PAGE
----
The government's evidence of defendant's sanity consisted essentially of lay testimony.9 Nevertheless, lay testimony can be sufficient to satisfy the prosecution's burden of proving a defendant's sanity, even though there is expert testimony to the contrary. Dusky v. United States, supra, 295 F.2d at 754. See also Mims v. United States, supra, 375 F.2d at 140-41. The lay testimony offered in the instant case reflects that Dresser appreciated and understood the consequences of his actions at approximately the time of the commission of the offense. Although the opportunity of the lay witnesses to observe the defendant was relatively brief, this fact reflects on the weight of the evidence rather than its admissibility. See Mason v. United States, supra, 402 F.2d at 738; Kaufman v. United States, 350 F.2d 408, 413-14 (8th Cir. 1965), cert. denied, 383 U.S. 951, 86 S.Ct. 1211, 16 L.Ed.2d 212 (1966). We are satisfied that the trial court's submission of the issue of Dresser's sanity to the jury was proper.
The Honorable Howard T. Markey, Chief Judge, United States Court of Customs and Patent Appeals, sitting by designation
The Honorable William R. Collinson, United States District Judge for the Western District of Missouri
Although appellant in his motion to suppress objected to admission of items seized which were not described in the warrant (pipe bombs, etc.), in this appeal he confines his attack to the factual insufficiency of the affidavit accompanying the application for the search warrant. It appears that the trial court's ruling that items seized were contraband is supported by the record
Parenthetically, it should be noted that the affidavit is based partially on hearsay information to the extent that Deputy Sheriff Swan alluded to information supplied by the victim of the armed robbery. The reliability of such hearsay information must be tested under the standards set forth in Aguilar v. Texas, supra, 378 U.S. at 110-15, 84 S.Ct. 1509, and its progeny. In any event, the personal and recent knowledge of an unidentified informant, in this case the victim of a crime, may establish sufficient probable cause to support the issuance of a search warrant. See United States v. Harris, 403 U.S. 573, 579, 91 S.Ct. 2075, 29 L.Ed.2d 723 (1971); Cundiff v. United States, 501 F.2d 188, 190 (8th Cir. 1974); McCreary v. Sigler, 406 F.2d 1264, 1268-69 (8th Cir.), cert. denied, 395 U.S. 984, 89 S.Ct. 2149, 23 L.Ed.2d 773 (1969)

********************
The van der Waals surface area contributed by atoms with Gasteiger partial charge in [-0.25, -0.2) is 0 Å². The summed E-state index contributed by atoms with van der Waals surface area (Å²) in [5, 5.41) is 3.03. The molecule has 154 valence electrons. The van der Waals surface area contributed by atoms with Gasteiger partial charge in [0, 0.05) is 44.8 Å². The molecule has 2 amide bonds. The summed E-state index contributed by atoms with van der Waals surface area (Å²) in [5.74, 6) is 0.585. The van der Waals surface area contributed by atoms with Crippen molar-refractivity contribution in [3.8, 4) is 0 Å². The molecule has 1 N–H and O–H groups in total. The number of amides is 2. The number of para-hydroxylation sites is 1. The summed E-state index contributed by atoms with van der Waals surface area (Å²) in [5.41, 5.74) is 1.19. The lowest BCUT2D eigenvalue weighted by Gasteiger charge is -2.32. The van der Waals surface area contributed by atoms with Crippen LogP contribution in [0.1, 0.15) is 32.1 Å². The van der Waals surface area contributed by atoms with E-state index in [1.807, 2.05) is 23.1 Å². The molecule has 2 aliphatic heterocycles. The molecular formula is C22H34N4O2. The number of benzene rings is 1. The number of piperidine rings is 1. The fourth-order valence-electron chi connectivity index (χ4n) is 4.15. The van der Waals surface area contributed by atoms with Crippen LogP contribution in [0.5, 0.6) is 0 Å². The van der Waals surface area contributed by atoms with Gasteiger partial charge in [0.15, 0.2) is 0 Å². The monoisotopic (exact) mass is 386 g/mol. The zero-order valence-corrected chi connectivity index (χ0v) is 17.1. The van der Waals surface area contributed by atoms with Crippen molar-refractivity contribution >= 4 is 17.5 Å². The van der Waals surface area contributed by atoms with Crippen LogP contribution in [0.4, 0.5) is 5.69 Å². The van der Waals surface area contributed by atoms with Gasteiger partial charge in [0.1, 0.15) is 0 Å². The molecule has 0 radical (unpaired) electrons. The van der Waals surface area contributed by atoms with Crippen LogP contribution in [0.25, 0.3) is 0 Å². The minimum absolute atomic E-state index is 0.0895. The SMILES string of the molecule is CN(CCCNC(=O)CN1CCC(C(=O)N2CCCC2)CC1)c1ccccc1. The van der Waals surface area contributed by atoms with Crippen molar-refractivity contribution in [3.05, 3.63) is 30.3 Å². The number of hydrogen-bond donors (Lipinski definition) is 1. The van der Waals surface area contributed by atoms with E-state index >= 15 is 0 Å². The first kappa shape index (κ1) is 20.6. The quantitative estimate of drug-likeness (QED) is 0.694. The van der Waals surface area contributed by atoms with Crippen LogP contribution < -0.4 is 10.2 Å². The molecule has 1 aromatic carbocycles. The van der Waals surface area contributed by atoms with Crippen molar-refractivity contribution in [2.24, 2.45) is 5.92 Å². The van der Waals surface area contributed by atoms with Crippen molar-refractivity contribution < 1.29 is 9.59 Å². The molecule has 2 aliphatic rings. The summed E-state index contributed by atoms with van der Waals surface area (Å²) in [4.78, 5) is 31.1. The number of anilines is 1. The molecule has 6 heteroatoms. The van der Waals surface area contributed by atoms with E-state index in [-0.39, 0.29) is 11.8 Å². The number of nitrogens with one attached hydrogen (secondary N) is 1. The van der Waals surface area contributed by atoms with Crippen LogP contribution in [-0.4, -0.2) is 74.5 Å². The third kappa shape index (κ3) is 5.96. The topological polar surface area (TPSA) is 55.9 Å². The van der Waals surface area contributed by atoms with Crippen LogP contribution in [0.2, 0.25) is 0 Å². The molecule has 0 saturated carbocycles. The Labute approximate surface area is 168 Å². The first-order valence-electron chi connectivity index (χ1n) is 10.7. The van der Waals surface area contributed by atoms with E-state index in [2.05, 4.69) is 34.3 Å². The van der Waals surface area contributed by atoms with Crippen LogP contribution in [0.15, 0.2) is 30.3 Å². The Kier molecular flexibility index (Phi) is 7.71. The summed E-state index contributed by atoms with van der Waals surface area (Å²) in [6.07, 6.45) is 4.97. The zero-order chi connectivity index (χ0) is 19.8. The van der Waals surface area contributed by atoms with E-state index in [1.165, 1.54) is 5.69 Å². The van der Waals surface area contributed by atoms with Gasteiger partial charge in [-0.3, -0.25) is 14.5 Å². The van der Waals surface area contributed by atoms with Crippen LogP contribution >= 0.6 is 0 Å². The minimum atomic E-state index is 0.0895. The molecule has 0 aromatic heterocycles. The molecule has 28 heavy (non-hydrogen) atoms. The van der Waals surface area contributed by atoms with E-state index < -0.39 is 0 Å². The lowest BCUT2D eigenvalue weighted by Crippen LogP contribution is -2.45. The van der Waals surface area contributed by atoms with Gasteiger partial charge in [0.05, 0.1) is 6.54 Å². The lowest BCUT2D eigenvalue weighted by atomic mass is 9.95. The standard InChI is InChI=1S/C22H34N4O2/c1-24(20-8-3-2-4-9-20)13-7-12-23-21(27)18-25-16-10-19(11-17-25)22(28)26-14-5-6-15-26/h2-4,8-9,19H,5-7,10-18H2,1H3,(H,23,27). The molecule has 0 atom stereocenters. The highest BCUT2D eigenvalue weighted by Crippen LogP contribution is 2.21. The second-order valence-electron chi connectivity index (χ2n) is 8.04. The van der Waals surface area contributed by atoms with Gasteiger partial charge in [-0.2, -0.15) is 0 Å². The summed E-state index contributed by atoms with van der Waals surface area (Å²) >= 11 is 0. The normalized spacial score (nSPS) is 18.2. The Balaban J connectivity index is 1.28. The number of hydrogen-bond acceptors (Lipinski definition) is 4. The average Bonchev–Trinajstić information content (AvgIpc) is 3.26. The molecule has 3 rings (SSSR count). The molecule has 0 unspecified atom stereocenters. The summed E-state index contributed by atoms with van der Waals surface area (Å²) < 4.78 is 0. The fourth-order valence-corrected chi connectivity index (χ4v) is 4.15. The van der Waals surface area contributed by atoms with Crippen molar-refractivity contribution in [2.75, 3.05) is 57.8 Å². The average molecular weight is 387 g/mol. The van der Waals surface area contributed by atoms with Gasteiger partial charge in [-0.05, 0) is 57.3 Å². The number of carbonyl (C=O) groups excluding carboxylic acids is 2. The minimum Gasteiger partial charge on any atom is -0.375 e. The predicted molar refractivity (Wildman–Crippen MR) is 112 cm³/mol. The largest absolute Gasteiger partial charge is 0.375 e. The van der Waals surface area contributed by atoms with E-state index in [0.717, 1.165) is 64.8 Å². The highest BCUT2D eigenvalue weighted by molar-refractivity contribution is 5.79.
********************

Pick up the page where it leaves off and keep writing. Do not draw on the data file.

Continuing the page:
We also reject appellant's contention that the affidavit is deficient because it failed to describe with more detail some of the items to be seized (specifically the shirt, shotgun and pistol). The crucial inquiry in this regard concerns the extent of specificity contained within the search warrant. In assessing the constitutional standard for particularity of description, there is a practical margin of flexibility and the warrant need only be sufficiently definite to enable the searcher to reasonably ascertain and identify the things authorized to be seized. See United States v. Johnson, 541 F.2d 1311, at 1313-1315 (8th Cir. 1976). The search warrant in the instant case, by identifying the items as one light blue shirt, a .410 gauge shotgun and a .22 calibre pistol, complies with this standard of exactness
Dresser does not contend that he was mentally incompetent to stand trial
Appellant's ability to assert his constitutional rights necessarily should be viewed in light of his experience as an officer with various police departments
In view of our disposition of this issue, it is unnecessary to decide whether the defense established a prima facie case of insanity
Insanity is a jury question unless a reasonable man viewing the facts in the light most favorable to the government must necessarily possess a reasonable doubt as to the defendant's sanity. Dusky v. United States, supra, 295 F.2d at 755
The value of Dr. Ottensmeyer's testimony is obviously limited because he could only express an opinion with respect to Dresser's sanity at the time of trial and could not evaluate the defendant's mental state at the time of the offense